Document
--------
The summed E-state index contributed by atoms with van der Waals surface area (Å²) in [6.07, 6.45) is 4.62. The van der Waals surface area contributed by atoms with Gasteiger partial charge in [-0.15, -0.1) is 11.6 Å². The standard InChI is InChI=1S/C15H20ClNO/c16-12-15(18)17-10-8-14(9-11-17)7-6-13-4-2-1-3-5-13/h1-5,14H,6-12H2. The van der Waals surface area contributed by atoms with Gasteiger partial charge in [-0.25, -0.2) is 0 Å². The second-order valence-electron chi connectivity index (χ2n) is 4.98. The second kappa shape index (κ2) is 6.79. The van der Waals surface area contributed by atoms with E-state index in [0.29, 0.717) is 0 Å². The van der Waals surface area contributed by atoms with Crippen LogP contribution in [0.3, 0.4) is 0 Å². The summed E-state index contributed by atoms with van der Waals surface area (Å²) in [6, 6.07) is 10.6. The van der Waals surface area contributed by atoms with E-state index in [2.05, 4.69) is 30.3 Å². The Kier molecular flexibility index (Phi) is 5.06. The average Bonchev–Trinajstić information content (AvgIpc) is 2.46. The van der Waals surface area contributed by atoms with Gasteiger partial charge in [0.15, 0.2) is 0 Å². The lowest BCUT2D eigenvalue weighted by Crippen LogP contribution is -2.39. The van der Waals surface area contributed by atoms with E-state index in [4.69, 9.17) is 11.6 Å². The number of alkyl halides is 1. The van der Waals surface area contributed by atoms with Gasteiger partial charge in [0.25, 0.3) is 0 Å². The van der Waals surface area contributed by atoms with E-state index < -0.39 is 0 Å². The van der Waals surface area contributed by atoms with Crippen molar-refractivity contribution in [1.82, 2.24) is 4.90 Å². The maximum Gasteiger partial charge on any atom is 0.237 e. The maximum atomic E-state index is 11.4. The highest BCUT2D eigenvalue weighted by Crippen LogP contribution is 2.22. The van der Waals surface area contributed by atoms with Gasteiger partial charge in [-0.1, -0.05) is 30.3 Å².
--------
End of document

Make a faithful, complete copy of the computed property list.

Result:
The summed E-state index contributed by atoms with van der Waals surface area (Å²) in [6.07, 6.45) is 4.62. The van der Waals surface area contributed by atoms with Gasteiger partial charge in [-0.15, -0.1) is 11.6 Å². The standard InChI is InChI=1S/C15H20ClNO/c16-12-15(18)17-10-8-14(9-11-17)7-6-13-4-2-1-3-5-13/h1-5,14H,6-12H2. The van der Waals surface area contributed by atoms with Gasteiger partial charge in [-0.25, -0.2) is 0 Å². The second-order valence-electron chi connectivity index (χ2n) is 4.98. The second kappa shape index (κ2) is 6.79. The van der Waals surface area contributed by atoms with E-state index in [0.29, 0.717) is 0 Å². The van der Waals surface area contributed by atoms with Crippen LogP contribution in [0.3, 0.4) is 0 Å². The summed E-state index contributed by atoms with van der Waals surface area (Å²) in [6, 6.07) is 10.6. The van der Waals surface area contributed by atoms with E-state index in [2.05, 4.69) is 30.3 Å². The Kier molecular flexibility index (Phi) is 5.06. The average Bonchev–Trinajstić information content (AvgIpc) is 2.46. The van der Waals surface area contributed by atoms with Gasteiger partial charge in [0.15, 0.2) is 0 Å². The lowest BCUT2D eigenvalue weighted by Crippen LogP contribution is -2.39. The van der Waals surface area contributed by atoms with E-state index in [4.69, 9.17) is 11.6 Å². The number of alkyl halides is 1. The van der Waals surface area contributed by atoms with Gasteiger partial charge in [0.25, 0.3) is 0 Å². The van der Waals surface area contributed by atoms with E-state index < -0.39 is 0 Å². The van der Waals surface area contributed by atoms with Crippen molar-refractivity contribution in [1.82, 2.24) is 4.90 Å². The maximum Gasteiger partial charge on any atom is 0.237 e. The maximum atomic E-state index is 11.4. The highest BCUT2D eigenvalue weighted by Crippen LogP contribution is 2.22. The van der Waals surface area contributed by atoms with Gasteiger partial charge in [-0.1, -0.05) is 30.3 Å².